I don’t think* so but this is an interesting cipher.

You begin by transcribing the message into Morse Code.

And then… (from G. Worley)

When written on paper, letters are separated by a divider (often written `x')
and words by two dividers.  For example, if Alice wanted to send Bob the
message "I love you." she would tap over the telegraph:

Pt:  I love you.
Et:  ..xx.-..x---x...-x.xx-.--x---x..-xx.-.-.-

Each digit from 0 to 9 represents a dit, dah, or divider.  The digits are
permuted over a sequence of dits, dahs, and dividers specified by the protocol.

For example:
3 4 7 0 2 6 8 1 5 9

. . . . - - - x x x
So, to encode Alice's message from earlier using this key:
Ct: 34157237928254378945127861286543819483276
The specific digit used should be picked at random to make it harder for the pen

and paper cryptanalyst, especially since it doesn't matter to Alice and Bob

which specific digit is used so long as it maps to the right Morse Code.
The easiest way to start cracking Pollux is by trying to find dividers: they

must occur every 2nd, 3rd, 4th, or 5th digit (every 6th or 7th if there's

punctuation). Once you find the dividers you'll soon be able to find the dits

and dahs and, from there, decode the text. Thus, you should only use this for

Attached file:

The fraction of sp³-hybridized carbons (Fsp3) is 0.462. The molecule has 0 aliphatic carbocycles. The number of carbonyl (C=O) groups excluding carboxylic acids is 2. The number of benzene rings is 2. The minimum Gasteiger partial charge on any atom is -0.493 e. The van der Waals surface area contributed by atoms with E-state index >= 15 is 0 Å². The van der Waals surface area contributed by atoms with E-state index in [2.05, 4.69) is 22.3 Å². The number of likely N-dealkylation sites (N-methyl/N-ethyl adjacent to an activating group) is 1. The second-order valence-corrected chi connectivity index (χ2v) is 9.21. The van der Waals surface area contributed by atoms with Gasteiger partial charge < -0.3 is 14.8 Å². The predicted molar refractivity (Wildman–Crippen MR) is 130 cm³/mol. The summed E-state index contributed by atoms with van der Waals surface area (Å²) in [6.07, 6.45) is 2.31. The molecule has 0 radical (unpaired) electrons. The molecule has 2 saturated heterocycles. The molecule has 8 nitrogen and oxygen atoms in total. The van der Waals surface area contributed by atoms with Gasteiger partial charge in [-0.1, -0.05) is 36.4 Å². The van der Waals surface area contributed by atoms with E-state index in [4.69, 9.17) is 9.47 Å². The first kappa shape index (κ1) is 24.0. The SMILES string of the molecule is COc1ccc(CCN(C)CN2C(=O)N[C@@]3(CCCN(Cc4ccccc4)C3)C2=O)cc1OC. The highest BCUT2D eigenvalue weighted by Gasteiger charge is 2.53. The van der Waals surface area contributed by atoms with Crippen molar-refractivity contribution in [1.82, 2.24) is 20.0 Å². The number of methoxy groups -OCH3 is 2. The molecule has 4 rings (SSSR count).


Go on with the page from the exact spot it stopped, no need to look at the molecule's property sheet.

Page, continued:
messages between 155 and 385 characters.
The keyspace of this cipher is:
10!

------ = 4,200

4!3!3!
Which, as you might know, is small enough to crack in a few minutes or less. A

variation would be to expand the keyspace by mapping dits, dahs, and dividers to

more characters, like letters of the alphabet. In English that would be:
26!

------ = 75,957,810,500

9!9!8!
Which is still crackable in a very short amount of time, so don't go encrypting

your most precious secrets with it.
You might also change this by using digraphs. There are nine Morse Code

digraphs:
.. .- .x -. -- -x x. x- xx
Cipher Clerk offers a handy program to apply Pollux decryption.

Take K4:

OBKR
UOXOGHULBSOLIFBBWFLRVQQPRNGKSSO
TWTQSJQSSEKZZWATJKLUDIAWINFBNYP
VTTMZFPKWGDKZXTJCDIGKUHUAUEKCAR

Using the standard setup described by Worley I didn’t retrieve any plaintext.  I fiddled with the assignations and still couldn’t get anything.

*This is because Pollux works by encrypting to numbers and decryption would need numbers as input.

GIGO is the reason it didn’t work.

Kryptosfan